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by roads, for they might lead to defeat as well as victory. And here let me remark that those facilities to military operations are always occupied by the strongest; and such a work might prove a curse, instead of a blessing, (as was proven, said a gentleman standing near Mr. CARson [Mr. Davis, of South Carolina] upon the Bladensburg course last war.) Yes, [resumed Mr. C.] but I would rather lose the argument afforded by the mention of that disagreeable subject, than wound the pride of the House by recalling their recollection to it. The “transportation of the mail" is the next and last consideration to which I shall ask the attention of the committee. I feel that my strength is failing me too much to go into this branch of the subject to the extent I had desired. I will lay it down as my opinion, however, that the framers of the constitution did not intend, by the words “establish post offices and post roads," to confer the power to construct roads, &c., but only meant that Congress should designate the roads over which the mails should be carried, and the points at which it should be opened. I shall not attempt an argument, sir, to prove the correctness of this construction, but it being mine, it is sufficient to governme. The first inquiry which suggests itself with regard to the expediency of constructing this road for the transportation of the mail, is, does any necessity or impediment exist to the transportation of the mail, which requires the application of this sum of money to remove or remedy? Has the Post Office Department complained of a want of facilities in this o: and asked the construction of a road at our hands? Or have they even suggested the propriety of the appropriation of any sum of money for purposes of the kind They have not; but, upon the contrary, we are informed by the very able report of the distinguished gentleman who presides over that department, that the facilities are now ample, and will be increased as the means of the department will justify, or the public interest shall require. I ask the attention of the committee while I read part of that i. which treats of the very subject now under consideration. [Mr. C. read the following extract from the report of the Postmaster General:] “The mail communication between New Orleans and the seat of the General Government, by way of Mobile and Montgomery, in Alabama, and Augusta, in Georgia, will, from the commencement of the ensuing year, be effected three times a week, affording comfortable conveyances for travellers, and the whole trip performed in the period of two weeks, each way, through the capitals of Virgiuia, North Carolina, South Carolina, and Georgia. “Lines of four-horse post coaches will also be established, from the first day of January next, to run three times a week, both ways, between Nashville and Memphis, in Tennessee. This improvement was deemed important to keep a regular and certain intercourse between the Western States and New Orleans—Memphis being a point on the Mississippi to which steamboats can come at all seasons of the year; it being contemplated to extend this line to New Orleans by steamboats, so soon as the means of the department will justify, and the public interest shall require it. To give greater utility to this improvement, a weekly line of coaches will also be established at the same time from Florence, in Alabama, (where it will connect with the line from Huntsville,) to Bolivar, in Tennessee, at which point it will form a junction with the line from Nashville to Memphis." Now, what more can be required?...Does not this report also prove that steam navigation will supercede roads for all purposes, wherever it can find water for the boats to run on f The dispatch and quickness of steamboat passage from Memphis to New Orleans has drawn the attention of the Postmaster General to that point; and it is already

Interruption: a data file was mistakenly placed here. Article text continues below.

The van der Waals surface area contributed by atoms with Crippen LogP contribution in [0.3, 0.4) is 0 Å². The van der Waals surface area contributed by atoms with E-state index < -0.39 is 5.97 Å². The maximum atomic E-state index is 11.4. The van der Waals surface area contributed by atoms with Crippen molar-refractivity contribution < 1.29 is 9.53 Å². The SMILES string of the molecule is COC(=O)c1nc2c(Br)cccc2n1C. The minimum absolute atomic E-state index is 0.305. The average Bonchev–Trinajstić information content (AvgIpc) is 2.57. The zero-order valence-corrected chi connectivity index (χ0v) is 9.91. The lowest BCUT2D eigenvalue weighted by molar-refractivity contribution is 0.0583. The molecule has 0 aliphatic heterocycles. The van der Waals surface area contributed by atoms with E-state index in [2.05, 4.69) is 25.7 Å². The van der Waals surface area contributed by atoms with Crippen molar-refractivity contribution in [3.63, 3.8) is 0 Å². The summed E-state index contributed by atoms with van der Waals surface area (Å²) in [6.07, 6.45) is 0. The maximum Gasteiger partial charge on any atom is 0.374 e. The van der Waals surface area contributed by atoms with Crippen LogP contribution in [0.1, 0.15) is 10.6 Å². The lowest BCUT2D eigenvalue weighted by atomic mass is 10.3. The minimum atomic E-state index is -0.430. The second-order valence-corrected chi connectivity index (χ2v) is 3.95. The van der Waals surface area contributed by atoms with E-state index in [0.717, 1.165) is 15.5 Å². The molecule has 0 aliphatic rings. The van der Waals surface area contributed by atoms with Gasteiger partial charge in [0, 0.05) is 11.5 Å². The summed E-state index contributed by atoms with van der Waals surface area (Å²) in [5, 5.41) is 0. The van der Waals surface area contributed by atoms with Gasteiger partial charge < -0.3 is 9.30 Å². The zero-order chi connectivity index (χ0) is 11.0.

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viewed as the route which can be travelled with most expedition, because of the advantages of steam power. Does not this speak volumes against the expenditure of public imoney upon roads, when it must be manifest that they never would be travelled for the purposes pretended here as the strong reasons for constructing them? It may be possible that, with regard to despatch and saving of time, a direct road from this place to the Mississippi river, thence by steamboats to New Orleans, would be the best. But, taking this as granted, it does not prove the necessity of our constructing a road for the purpose. Roads are already made. The mail is now transported from this to Nashville, Tennessee, seven times a week, in post coaches, at a cost of upwards of thirty-four thousand dollars per annum; and this line, sir, as we see from the report just read, is to be continued three times a week to Memphis, and from thence to New Orleans by steamboats. What more is wanting or what more, in modesty, can be asked I shall now turn my attention to the relative merits of the different routes; and, if this road is to be made, I think I can show the propriety of selecting the most direct, practicable route. For all purposes, connected with the transportation of the mail, the saving of time, cost of construction, distance, &c., the most “direct, practicable route,” as proposed by the amendment, I had the honor to lay upon your table some days, since, and which was printed by order of the House, and which I shall offer to the committee before I take my seat, is certainly the preferable one. . I lay down, then, as incontrovertible facts, that the route I propose will be better, the cost of construction less, the distance less, and the number of inhabitants accommodated much greater. - Now, if I establish these positions, what member can refuse to vote for the amendment, whether he be for or against the bill The gentleman from Tennessee [Mr. Isacks] has clearly established the correctness of my three first positions, (as to the goodness, cost, and distance,) and the engineers who made the reconnoissance of the different routes have proven the fourth, (the number of inhabitants to be accommodated.) The gentleman from Tennessee, [Mr. Isacks] said (and I truly thank him for the argument) that on the east of the mountains we had a fine level surface; that nature, in her works, had been kind to us; we had nothing to do but throw up a little sand, and we had fine roads, &c. With him, [he said] and his constituents, and the people along the route, selected, it was very different; they had mountains and limestone to contend with, and natural obstructions, which required the hand of art to alter, and render them in a condition for the use and advantage of the country, &c. &c., and therefore the western route was the proper one. In answer to this argument, I have nothing to offer; the gentleman has granted all I ask —nay, more, sir, I did not intend to disparage his route, by portraying the lofty mountains and the quantities of limegtone, which it would cost millions to make a road over, but only meant to urge, what cannot be denied, that the direct route is unquestionably the nearest; that the east side of the mountains afforded abundant materials for the construction of a road; that the surface was better, and the graduation more easy, than on the west side of the mountains; and that the cost of construetion would be much less. The engineers support me in these positions; and what they have failed to do, has been abundantly supplied by the gentleman from Tennessee, [Mr. Isacks.] With regard to the population, sir, to be accomodated by this road, I beg leave to read from the report of the engineers, (the same as before recited) page 22: “Leaving out the States (say the engineers) of Louisiana and Mississippi, and the District of Columbia, the States accommodated directly by the eastern and middle (or direet, as I propose) route will be (census of 1820)— — .